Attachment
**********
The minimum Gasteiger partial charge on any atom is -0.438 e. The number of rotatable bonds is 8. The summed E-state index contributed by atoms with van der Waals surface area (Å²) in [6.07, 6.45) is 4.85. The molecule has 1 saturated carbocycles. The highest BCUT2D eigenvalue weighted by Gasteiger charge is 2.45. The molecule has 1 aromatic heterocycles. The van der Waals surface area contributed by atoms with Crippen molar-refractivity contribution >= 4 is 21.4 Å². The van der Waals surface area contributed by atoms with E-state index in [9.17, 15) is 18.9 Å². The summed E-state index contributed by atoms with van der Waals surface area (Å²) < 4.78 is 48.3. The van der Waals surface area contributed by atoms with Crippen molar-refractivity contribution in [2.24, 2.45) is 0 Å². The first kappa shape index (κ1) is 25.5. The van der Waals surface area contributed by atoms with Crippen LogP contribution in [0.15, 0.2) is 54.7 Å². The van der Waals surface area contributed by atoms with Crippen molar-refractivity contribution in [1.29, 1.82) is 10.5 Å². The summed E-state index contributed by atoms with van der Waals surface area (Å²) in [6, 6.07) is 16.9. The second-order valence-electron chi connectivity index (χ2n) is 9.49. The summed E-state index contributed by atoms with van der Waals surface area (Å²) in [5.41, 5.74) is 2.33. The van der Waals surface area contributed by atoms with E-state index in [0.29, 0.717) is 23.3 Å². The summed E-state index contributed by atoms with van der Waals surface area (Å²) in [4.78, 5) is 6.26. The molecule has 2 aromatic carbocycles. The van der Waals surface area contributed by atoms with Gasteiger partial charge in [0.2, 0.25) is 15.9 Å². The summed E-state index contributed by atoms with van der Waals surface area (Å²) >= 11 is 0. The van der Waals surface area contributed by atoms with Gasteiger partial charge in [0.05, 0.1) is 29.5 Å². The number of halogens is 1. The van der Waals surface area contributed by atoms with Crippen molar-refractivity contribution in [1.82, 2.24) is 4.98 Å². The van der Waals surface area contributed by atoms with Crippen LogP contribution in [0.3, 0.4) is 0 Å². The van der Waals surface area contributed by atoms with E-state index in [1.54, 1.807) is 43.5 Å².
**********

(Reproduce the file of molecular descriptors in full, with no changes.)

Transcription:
The minimum Gasteiger partial charge on any atom is -0.438 e. The number of rotatable bonds is 8. The summed E-state index contributed by atoms with van der Waals surface area (Å²) in [6.07, 6.45) is 4.85. The molecule has 1 saturated carbocycles. The highest BCUT2D eigenvalue weighted by Gasteiger charge is 2.45. The molecule has 1 aromatic heterocycles. The van der Waals surface area contributed by atoms with Crippen molar-refractivity contribution >= 4 is 21.4 Å². The van der Waals surface area contributed by atoms with E-state index in [9.17, 15) is 18.9 Å². The summed E-state index contributed by atoms with van der Waals surface area (Å²) < 4.78 is 48.3. The van der Waals surface area contributed by atoms with Crippen molar-refractivity contribution in [2.24, 2.45) is 0 Å². The first kappa shape index (κ1) is 25.5. The van der Waals surface area contributed by atoms with Crippen LogP contribution in [0.15, 0.2) is 54.7 Å². The van der Waals surface area contributed by atoms with Crippen molar-refractivity contribution in [1.29, 1.82) is 10.5 Å². The summed E-state index contributed by atoms with van der Waals surface area (Å²) in [6, 6.07) is 16.9. The second-order valence-electron chi connectivity index (χ2n) is 9.49. The summed E-state index contributed by atoms with van der Waals surface area (Å²) in [5.41, 5.74) is 2.33. The van der Waals surface area contributed by atoms with E-state index in [0.29, 0.717) is 23.3 Å². The summed E-state index contributed by atoms with van der Waals surface area (Å²) in [4.78, 5) is 6.26. The molecule has 2 aromatic carbocycles. The van der Waals surface area contributed by atoms with Gasteiger partial charge in [0.2, 0.25) is 15.9 Å². The summed E-state index contributed by atoms with van der Waals surface area (Å²) >= 11 is 0. The van der Waals surface area contributed by atoms with Gasteiger partial charge in [0.05, 0.1) is 29.5 Å². The number of halogens is 1. The van der Waals surface area contributed by atoms with Crippen molar-refractivity contribution in [1.82, 2.24) is 4.98 Å². The van der Waals surface area contributed by atoms with Crippen LogP contribution in [0.3, 0.4) is 0 Å². The van der Waals surface area contributed by atoms with E-state index in [1.54, 1.807) is 43.5 Å².